broadcastIntent.putExtra(PARAM_OUT_MSG, resultTxt);
     sendBroadcast(broadcastIntent);
    }
}

Intent extras are used to send some data associated with the specific task request, in a manner similar to passing data between Activity classes. In this case, we just take the incoming EditText contents and package them into the PARAM_IN_MSG extra, but you could bundle up and send anything needed to complete the specific instance of the task request as part of the Intent extras.

Once the processing is complete, we use a broadcast intent to tell anyone interested that the service has finished the task. Your IntentService need only do this if the user interface needs to be updated. If the task simply updated the underlying application database, or the shared preferences, or what have you, then your application would not need to be informed directly, as Cursor objects and such would be updated automatically when some underlying data changed. Don’t forget to register your SimpleIntentService in your Android Manifest file, like this:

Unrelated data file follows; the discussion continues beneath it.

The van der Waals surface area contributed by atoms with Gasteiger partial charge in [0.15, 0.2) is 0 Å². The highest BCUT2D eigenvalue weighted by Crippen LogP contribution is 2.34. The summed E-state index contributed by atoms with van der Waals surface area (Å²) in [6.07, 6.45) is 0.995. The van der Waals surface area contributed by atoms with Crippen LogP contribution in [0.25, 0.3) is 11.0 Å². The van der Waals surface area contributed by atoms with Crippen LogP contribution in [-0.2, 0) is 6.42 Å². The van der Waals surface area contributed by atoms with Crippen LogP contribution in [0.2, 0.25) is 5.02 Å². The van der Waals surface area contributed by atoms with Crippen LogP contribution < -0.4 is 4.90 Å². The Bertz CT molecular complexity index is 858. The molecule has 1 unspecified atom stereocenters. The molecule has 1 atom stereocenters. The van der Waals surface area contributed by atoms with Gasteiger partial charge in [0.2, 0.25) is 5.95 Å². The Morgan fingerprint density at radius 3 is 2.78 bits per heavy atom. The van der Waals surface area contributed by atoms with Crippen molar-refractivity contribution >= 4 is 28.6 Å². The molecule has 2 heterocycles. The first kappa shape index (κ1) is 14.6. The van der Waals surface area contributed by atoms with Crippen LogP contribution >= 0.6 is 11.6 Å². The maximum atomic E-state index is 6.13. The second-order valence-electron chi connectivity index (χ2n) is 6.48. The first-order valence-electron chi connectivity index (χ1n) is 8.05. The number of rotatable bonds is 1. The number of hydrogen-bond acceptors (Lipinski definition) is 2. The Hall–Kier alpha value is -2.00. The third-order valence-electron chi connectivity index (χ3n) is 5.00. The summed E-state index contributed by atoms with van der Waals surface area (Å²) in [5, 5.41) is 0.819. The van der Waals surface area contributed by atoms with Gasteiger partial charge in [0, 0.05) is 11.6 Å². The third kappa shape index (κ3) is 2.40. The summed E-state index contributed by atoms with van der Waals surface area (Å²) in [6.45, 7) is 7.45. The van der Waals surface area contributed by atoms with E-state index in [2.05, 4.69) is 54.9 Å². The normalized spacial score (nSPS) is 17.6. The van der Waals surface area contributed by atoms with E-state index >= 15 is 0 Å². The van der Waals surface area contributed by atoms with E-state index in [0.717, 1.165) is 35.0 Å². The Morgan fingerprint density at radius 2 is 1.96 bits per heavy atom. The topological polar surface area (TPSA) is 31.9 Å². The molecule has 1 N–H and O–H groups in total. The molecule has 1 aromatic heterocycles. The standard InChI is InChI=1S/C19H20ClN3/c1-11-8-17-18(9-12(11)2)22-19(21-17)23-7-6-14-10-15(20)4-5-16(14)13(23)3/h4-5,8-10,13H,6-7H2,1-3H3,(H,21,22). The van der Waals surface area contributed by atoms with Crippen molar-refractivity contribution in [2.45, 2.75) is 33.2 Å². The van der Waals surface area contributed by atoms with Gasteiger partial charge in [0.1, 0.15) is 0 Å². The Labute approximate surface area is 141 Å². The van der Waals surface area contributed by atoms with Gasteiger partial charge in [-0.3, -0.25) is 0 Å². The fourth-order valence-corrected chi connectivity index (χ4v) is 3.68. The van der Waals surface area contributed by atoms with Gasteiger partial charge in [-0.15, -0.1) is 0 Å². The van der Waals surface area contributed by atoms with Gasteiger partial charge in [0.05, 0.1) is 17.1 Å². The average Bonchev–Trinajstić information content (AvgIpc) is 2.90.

<service android:name="SimpleIntentService"/>

Next, turn your attention back to the application Activity that hosts your application user interface with the Button control. Update the Button click handler to send a new task request to the SimpleIntentService. The request is packaged up as an Intent, the incoming parameter is set (the data associated with the task) and the request is fired off using the startService() method.

EditText input = (EditText) findViewById(R.id.txt_input);
String strInputMsg = input.getText().toString();
Intent msgIntent = new Intent(this, SimpleIntentService.class);
msgIntent.putExtra(SimpleIntentService.PARAM_IN_MSG, strInputMsg);
startService(msgIntent);

Finally, define a BroadcastReceiver object for use by the application Activity, to listen for the results of each task completing and update the user interface accordingly:

public class ResponseReceiver extends BroadcastReceiver {
   public static final String ACTION_RESP =    
      "com.mamlambo.intent.action.MESSAGE_PROCESSED";
   
   @Override
    public void onReceive(Context context, Intent intent) {
       TextView result = (TextView) findViewById(R.id.txt_result);
       String text = intent.getStringExtra(SimpleIntentService.PARAM_OUT_MSG);